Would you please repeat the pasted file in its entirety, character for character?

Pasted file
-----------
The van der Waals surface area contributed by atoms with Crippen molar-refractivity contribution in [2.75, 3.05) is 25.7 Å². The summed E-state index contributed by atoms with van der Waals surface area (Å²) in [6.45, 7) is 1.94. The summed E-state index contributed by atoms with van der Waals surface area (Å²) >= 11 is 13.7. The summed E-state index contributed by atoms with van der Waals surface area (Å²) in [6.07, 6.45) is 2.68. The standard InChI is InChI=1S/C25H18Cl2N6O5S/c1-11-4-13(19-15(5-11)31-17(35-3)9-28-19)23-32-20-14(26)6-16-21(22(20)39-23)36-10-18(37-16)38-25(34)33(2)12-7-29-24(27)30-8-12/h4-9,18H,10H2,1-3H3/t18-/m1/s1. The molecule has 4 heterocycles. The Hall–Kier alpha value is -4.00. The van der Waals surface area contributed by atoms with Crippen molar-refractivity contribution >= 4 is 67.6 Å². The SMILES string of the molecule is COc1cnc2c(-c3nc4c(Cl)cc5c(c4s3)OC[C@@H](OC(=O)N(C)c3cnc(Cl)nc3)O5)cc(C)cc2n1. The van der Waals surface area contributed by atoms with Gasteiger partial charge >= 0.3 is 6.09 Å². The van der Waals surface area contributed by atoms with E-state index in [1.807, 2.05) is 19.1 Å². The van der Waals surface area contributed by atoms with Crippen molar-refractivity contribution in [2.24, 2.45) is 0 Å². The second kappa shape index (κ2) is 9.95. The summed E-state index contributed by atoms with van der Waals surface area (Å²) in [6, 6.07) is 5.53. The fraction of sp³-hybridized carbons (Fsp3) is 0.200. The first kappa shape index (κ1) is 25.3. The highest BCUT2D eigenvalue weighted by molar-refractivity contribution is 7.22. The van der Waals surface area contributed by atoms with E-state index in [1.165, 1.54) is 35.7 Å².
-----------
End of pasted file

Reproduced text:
The van der Waals surface area contributed by atoms with Crippen molar-refractivity contribution in [2.75, 3.05) is 25.7 Å². The summed E-state index contributed by atoms with van der Waals surface area (Å²) in [6.45, 7) is 1.94. The summed E-state index contributed by atoms with van der Waals surface area (Å²) >= 11 is 13.7. The summed E-state index contributed by atoms with van der Waals surface area (Å²) in [6.07, 6.45) is 2.68. The standard InChI is InChI=1S/C25H18Cl2N6O5S/c1-11-4-13(19-15(5-11)31-17(35-3)9-28-19)23-32-20-14(26)6-16-21(22(20)39-23)36-10-18(37-16)38-25(34)33(2)12-7-29-24(27)30-8-12/h4-9,18H,10H2,1-3H3/t18-/m1/s1. The molecule has 4 heterocycles. The Hall–Kier alpha value is -4.00. The van der Waals surface area contributed by atoms with Crippen molar-refractivity contribution >= 4 is 67.6 Å². The SMILES string of the molecule is COc1cnc2c(-c3nc4c(Cl)cc5c(c4s3)OC[C@@H](OC(=O)N(C)c3cnc(Cl)nc3)O5)cc(C)cc2n1. The van der Waals surface area contributed by atoms with Gasteiger partial charge >= 0.3 is 6.09 Å². The van der Waals surface area contributed by atoms with E-state index in [1.807, 2.05) is 19.1 Å². The van der Waals surface area contributed by atoms with Crippen molar-refractivity contribution in [2.24, 2.45) is 0 Å². The second kappa shape index (κ2) is 9.95. The summed E-state index contributed by atoms with van der Waals surface area (Å²) in [6, 6.07) is 5.53. The fraction of sp³-hybridized carbons (Fsp3) is 0.200. The first kappa shape index (κ1) is 25.3. The highest BCUT2D eigenvalue weighted by molar-refractivity contribution is 7.22. The van der Waals surface area contributed by atoms with E-state index in [1.165, 1.54) is 35.7 Å².